In “The Wealth of Nations,” Adam Smith identified the activities that created “real wealth” and those that didn’t. If he were alive today, I’ve little doubt that he’d be fascinated by the medical world, and our attitudes to health. He’d immediately notice that many pharmaceutical companies are wealthy, not so much because they produce exceptional products, though some do, but because many of the drugs they sell are to people who don’t need them but think they do.
Patients with minor ailments – sometimes, imaginary ones – demand quick fixes from their doctors. Doctors oblige, often writing prescriptions for unnecessary drugs just to keep the patient happy. The patient feels better, the doctor makes a quick buck, and the pharmaceutical company’s bottom line improves. Everyone’s a winner. Yet, for numerous reasons, this is a bizarrely dysfunctional system. Let’s take an “Adam Smith” approach and look at the economics of the situation. The doctor spends about ten minutes with the patient who pays around $100 for the consultation. Even if the doctor doesn’t have a continuous stream of ten-minute consultations, that’s a high rate of pay by any measure. Ideally, the doctor should devote enough time to each patient to chat and reassure, to carry out a basic examination, and to prescribe medication if clinically indicated. A reasonable amount of probing dialogue alone would take more than ten minutes, which suggests that some doctors see theirs as a moneymaking profession as much as a caring one.
Patients are not blameless. Many come for an instant cure, are not interested in prolonged examinations and discussions, and may change doctors if they don’t get the kind of treatment they want. Regardless, doctors should insist on carrying out full, unrushed consultations, and refuse to prescribe drugs that are not indicated. They’ll make less money that way, but their first responsibility is to take care of patients, whether patients agree with the way they do it or not. Doctors are obviously the experts and they must have the courage of their convictions even if it means fewer patients and less money. Greed – whether a banker’s, a broker’s, a grocer’s, or a doctor’s – rarely works in the customer’s best interest. Indeed, when our doctor sees us as a customer rather than a patient, it’s time to switch doctors.
Doctors must change, but so must patients. In fact, long before we ever become patients, we should be taking responsibility for our own health. Unless we have an illness, nobody can provide us with better preventative healthcare than we ourselves can. And we don’t need a medical degree to do it because most of it is common sense and detailed information about it is widely available. It comes down to three main areas: diet, exercise, and relaxation. The first – what constitutes healthy eating – is no secret, but whatever we eat must match how much we need as fuel. Put simply, we need to eat more if we exercise more. But the devil is in the detail, as the saying goes. Our dietary balance is crucial: we should significantly reduce our consumption of animal fats, refined sugars, and salt, and increase our intake of fresh fruit, vegetables, lean white meat, and fish. Apart from food, we should drink lots of water and very little alcohol. And we should definitely not smoke.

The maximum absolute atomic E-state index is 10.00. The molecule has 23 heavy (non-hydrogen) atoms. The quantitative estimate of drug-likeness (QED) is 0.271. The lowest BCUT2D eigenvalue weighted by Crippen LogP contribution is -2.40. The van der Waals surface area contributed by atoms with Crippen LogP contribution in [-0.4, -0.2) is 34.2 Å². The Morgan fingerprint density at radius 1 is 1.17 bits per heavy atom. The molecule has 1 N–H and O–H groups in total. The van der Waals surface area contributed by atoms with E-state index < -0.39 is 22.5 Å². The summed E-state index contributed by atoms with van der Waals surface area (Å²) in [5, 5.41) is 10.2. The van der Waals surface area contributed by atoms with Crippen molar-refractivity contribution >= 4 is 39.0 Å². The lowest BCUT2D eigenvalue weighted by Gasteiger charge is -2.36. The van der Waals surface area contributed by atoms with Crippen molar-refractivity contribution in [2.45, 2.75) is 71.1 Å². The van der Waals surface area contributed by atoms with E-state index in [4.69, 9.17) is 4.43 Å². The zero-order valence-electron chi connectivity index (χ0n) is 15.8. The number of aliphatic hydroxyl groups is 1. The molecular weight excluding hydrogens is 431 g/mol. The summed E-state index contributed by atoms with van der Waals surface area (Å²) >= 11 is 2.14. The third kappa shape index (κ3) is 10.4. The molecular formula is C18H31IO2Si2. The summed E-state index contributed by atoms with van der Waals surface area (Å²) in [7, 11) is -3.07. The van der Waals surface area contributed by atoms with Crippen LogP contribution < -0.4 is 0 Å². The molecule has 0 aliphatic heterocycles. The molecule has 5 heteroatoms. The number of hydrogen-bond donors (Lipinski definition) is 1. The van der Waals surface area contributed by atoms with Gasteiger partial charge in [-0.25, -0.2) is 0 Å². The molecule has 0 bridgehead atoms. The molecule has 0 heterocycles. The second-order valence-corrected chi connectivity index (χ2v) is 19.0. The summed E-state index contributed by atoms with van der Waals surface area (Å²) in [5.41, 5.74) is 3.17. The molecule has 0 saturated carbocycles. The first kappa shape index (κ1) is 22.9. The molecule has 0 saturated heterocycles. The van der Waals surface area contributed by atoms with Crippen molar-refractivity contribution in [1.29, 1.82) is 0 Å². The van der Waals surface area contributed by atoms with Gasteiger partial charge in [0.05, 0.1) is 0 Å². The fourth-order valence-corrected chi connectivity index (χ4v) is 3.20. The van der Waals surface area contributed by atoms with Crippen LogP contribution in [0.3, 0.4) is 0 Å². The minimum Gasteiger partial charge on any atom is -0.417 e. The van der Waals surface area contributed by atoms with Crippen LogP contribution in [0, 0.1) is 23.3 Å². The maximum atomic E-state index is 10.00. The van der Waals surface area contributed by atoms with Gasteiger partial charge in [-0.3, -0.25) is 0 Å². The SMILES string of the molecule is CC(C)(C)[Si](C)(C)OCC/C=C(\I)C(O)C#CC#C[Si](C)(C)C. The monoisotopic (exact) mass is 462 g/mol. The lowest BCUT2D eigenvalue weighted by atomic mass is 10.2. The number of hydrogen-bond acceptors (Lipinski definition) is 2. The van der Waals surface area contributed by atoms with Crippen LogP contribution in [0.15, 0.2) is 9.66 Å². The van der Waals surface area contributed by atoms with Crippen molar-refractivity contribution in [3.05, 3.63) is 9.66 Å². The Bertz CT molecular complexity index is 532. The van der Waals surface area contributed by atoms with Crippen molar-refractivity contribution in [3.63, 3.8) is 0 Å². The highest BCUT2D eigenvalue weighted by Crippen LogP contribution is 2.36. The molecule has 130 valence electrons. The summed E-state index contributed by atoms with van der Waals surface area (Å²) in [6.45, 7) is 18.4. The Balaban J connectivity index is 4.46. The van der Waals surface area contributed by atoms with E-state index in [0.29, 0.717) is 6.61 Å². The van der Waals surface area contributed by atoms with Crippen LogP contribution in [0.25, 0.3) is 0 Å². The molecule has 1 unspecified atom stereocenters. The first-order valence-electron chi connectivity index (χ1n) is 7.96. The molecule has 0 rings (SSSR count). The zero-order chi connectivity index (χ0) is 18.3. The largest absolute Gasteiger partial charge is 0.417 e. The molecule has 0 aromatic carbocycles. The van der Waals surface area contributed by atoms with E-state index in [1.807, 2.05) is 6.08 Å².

Along with a balanced diet, we need an exercise regime. I choose the word “regime” intentionally because it implies a routine that’s been well thought out. If we’re not in a gym or play energetic sports, we should take regular exercise that raises our heartbeat, such as a brisk thirty-minute walk every day. Whatever form of exercise we pick must be practical, so that it can be performed every day. For example, we might decide that a brisk walk to and from work would satisfy our daily exercise goal, but if we live in a region with regular bad weather, that wouldn’t always be practical, so more than likely, that exercise plan wouldn’t last long.
Exercise has the additional benefit of reducing stress, but it’s a good idea to practice other relaxation techniques too, so that we can feel energized and rejuvenated to face the world in an optimistic mood every day. I’ve written a separate blog on that subject, so I won’t elaborate here. The blog is called “Always Be Positive.”
The bottom line is that nobody has more responsibility for our health than we do. By taking steps to be mentally positive, get regular exercise and control our diet, we’ll be healthier, need fewer visits to our doctor and save money. Adam Smith would be proud of us because he hated waste. It seems he took good care of his health too, since, though he died at 67, he lived to nearly twice the average age for a man born in early 18th century Britain.
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